We also very much welcome guest blogs from students, recent graduates and professionals. If you have a topic you'd like to write about, then please do get in touch to discuss it with GfGD Blog Editor, Joel Gill. 

Monday, 16 April 2012

Indian Ocean Earthquake: An Opportunity to Assess Disaster Risk Reduction Progress

Shake Map - USGS
Last week many of us will have been glued to our televisions and laptops, waiting to see what would follow the significant M8.6 earthquake off the coast of Indonesia. It was a relief to finally hear the reports that the earthquake was caused by horizontal plate movement (strike-slip) rather than vertical movement. Whilst there was still a small chance of a tsunami, including from submarine landslides, the ground rupture itself was much less likely to have triggered a tsunami. A significant aftershock followed, and many smaller ones. More aftershocks will occur over the coming weeks and months - with a possibility of ones up to an approximate magnitude of 7.6-7.8.

There are minimal reports of damage, but some consensus that there were five fatalities - some as a result of shock and heart attacks. There was clearly panic and fear across the region as the prospect of another devastating tsunami was comprehended. Most people's worse fears were not realised, although for the families of the five killed and others injured this is not necessarily the case.

It is hard to assess how well systems put into place after past earthquakes and tsunamis worked. There have been fewer reports than I imagined there would be on what this massive earthquake and the reponse by government and communities shows about the effectiveness of lessons learnt. Thankfully, the authorities in Indonesia and surrounding countries, rather than having a massive reconstruction to deal with, now have an opportunity to undertake a widespread assessment of what went well and what didn't go well. Authorities have had a large scale event they can now analyse and use to see how well the authorities communicated warnings (particularly to the most vulnerable people), and how well people responded to these warnings. They can then learn more important lessons and refine emergency procedures for the next time a huge quake hits the region. They can also constrain the most pressing needs within disaster risk reduction.

The event last week in the Indian Ocean was a tragedy for all those that lost family and friends. But from this tragedy is an important opportunity for the authorities to learn valuable and crucial lessons that could save many many lives in the future.

Further Reading

Friday, 13 April 2012

Friday Photo (28) - Retreating Glaciers

Athabasca Glacier in Columbia Ice field in Alberta, Canada. This picture was taken approximately from the place where the edge of Glacier was 100 years ago. (Image and Information Courtesy of Andres Marandi -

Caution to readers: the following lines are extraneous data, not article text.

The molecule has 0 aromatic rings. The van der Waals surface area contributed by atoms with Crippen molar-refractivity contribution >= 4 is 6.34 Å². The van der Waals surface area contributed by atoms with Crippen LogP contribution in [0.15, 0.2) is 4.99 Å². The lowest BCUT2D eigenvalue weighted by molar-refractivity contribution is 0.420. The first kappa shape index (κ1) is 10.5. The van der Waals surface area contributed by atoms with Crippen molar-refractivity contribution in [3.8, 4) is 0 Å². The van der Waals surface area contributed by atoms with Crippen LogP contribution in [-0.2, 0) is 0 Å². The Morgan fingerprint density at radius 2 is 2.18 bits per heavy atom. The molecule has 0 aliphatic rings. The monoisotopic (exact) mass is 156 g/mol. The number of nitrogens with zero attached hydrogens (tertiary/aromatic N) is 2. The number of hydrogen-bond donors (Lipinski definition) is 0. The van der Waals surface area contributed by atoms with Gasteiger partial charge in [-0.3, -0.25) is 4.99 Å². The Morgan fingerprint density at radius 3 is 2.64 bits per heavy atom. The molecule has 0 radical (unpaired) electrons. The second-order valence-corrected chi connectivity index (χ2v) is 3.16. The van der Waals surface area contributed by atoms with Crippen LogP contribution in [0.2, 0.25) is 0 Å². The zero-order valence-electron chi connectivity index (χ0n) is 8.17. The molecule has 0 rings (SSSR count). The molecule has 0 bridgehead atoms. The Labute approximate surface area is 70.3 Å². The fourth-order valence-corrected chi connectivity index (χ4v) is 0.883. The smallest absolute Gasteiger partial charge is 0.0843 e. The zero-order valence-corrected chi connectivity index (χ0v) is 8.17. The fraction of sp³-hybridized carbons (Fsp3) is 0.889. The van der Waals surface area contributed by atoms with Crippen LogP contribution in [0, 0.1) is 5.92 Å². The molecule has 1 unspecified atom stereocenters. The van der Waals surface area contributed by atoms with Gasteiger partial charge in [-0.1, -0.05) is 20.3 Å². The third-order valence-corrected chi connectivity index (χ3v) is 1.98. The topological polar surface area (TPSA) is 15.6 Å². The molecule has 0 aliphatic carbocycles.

Wednesday, 11 April 2012

Dan Sharpe: Rare Earth Elements in China - An Under-Publicised Resource

Source: USDA
Dan Sharpe, our regular columnist and GfGD University Ambassador in Leeds, writes about the importance of Rare Earth Metals and challenges surrounding them. You can read Dan's full archive of posts here.

The rare earth element (REE) is a name given to a set of seventeen elements in the centre of the periodic table. Although REEs are relatively abundant in the rocks on Earth their geochemical properties means that they are rarely concentrated to such an extent that they are economical to produce. In recent studies it has been exposed that China could hold as much as fifty percent of the world’s REE reserves, ensuring they dominate the world market in this sector.

Rare-earths are used in just about every electronic device you own. They are found in computer memory, DVDs, rechargeable batteries and mobile phones amongst other things, and are often overlooked with regards to their importance in our technology rich lifestyle. With the news emerging that China is so rich in these metals, can it not be suggested that other developing nations could hold under-explored areas that are rich in REEs such as Scandium, Cerium and Neodymium. The problem however, is that countries such as China are developing rapidly and therefore need sources of income and natural resources themselves, and have strictly regulated the export of REEs. This recently culminated in a complaint filed by the United States, Japan and the European Union against China (who currently control ninety-five percent of the global production of REEs) to the World Trade Organisation (WTO).

The complaint outlines that as well as modern technologies, REEs are crucial to generating new, greener energy sources. The U.S. Department of Energy says that the release of new clean energy sources could be dramatically slowed by the supply challenges facing the REE industry. Photovoltaic films, regenerative braking in hybrid cars, larger scale wind turbines and highly efficient fluorescent lighting all require a constant and increasing supply of these materials and a new trade action aims to loosen China’s regulations with regards to rare-earth metal exports which other nations claim has kept the unit cost of these materials relatively high outside the country itself.